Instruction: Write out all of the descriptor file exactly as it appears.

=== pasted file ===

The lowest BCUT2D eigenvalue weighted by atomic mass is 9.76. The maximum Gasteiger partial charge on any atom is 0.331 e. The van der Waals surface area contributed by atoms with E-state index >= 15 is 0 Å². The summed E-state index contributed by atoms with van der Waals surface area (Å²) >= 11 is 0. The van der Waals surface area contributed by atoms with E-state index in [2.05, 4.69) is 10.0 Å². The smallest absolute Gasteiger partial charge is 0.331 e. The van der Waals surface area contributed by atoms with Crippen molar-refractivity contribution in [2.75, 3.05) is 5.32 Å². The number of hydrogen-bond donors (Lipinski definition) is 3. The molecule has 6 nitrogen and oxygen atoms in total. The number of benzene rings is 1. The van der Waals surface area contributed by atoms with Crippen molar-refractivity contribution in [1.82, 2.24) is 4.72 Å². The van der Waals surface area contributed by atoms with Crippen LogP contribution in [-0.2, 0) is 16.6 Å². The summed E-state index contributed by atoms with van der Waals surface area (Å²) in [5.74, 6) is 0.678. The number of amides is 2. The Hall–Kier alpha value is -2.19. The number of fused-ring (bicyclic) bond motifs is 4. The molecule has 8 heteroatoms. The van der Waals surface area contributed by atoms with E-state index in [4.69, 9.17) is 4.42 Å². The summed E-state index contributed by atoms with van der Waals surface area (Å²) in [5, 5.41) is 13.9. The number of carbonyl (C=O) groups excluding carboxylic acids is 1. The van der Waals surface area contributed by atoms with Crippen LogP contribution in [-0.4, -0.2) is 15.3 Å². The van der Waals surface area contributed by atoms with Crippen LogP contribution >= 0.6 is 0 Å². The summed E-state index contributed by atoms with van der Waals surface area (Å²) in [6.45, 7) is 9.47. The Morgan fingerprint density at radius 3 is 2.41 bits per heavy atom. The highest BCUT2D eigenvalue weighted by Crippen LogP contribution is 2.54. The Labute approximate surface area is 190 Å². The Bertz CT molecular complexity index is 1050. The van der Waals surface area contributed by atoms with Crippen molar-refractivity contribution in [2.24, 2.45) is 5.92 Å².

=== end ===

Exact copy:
The lowest BCUT2D eigenvalue weighted by atomic mass is 9.76. The maximum Gasteiger partial charge on any atom is 0.331 e. The van der Waals surface area contributed by atoms with E-state index >= 15 is 0 Å². The summed E-state index contributed by atoms with van der Waals surface area (Å²) >= 11 is 0. The van der Waals surface area contributed by atoms with E-state index in [2.05, 4.69) is 10.0 Å². The smallest absolute Gasteiger partial charge is 0.331 e. The van der Waals surface area contributed by atoms with Crippen molar-refractivity contribution in [2.75, 3.05) is 5.32 Å². The number of hydrogen-bond donors (Lipinski definition) is 3. The molecule has 6 nitrogen and oxygen atoms in total. The number of benzene rings is 1. The van der Waals surface area contributed by atoms with Crippen molar-refractivity contribution in [1.82, 2.24) is 4.72 Å². The van der Waals surface area contributed by atoms with Crippen LogP contribution in [-0.2, 0) is 16.6 Å². The summed E-state index contributed by atoms with van der Waals surface area (Å²) in [5.74, 6) is 0.678. The number of amides is 2. The Hall–Kier alpha value is -2.19. The number of fused-ring (bicyclic) bond motifs is 4. The molecule has 8 heteroatoms. The van der Waals surface area contributed by atoms with E-state index in [4.69, 9.17) is 4.42 Å². The summed E-state index contributed by atoms with van der Waals surface area (Å²) in [5, 5.41) is 13.9. The number of carbonyl (C=O) groups excluding carboxylic acids is 1. The van der Waals surface area contributed by atoms with Crippen LogP contribution in [-0.4, -0.2) is 15.3 Å². The van der Waals surface area contributed by atoms with Crippen LogP contribution >= 0.6 is 0 Å². The summed E-state index contributed by atoms with van der Waals surface area (Å²) in [6.45, 7) is 9.47. The Morgan fingerprint density at radius 3 is 2.41 bits per heavy atom. The highest BCUT2D eigenvalue weighted by Crippen LogP contribution is 2.54. The Labute approximate surface area is 190 Å². The Bertz CT molecular complexity index is 1050. The van der Waals surface area contributed by atoms with Crippen molar-refractivity contribution in [2.24, 2.45) is 5.92 Å².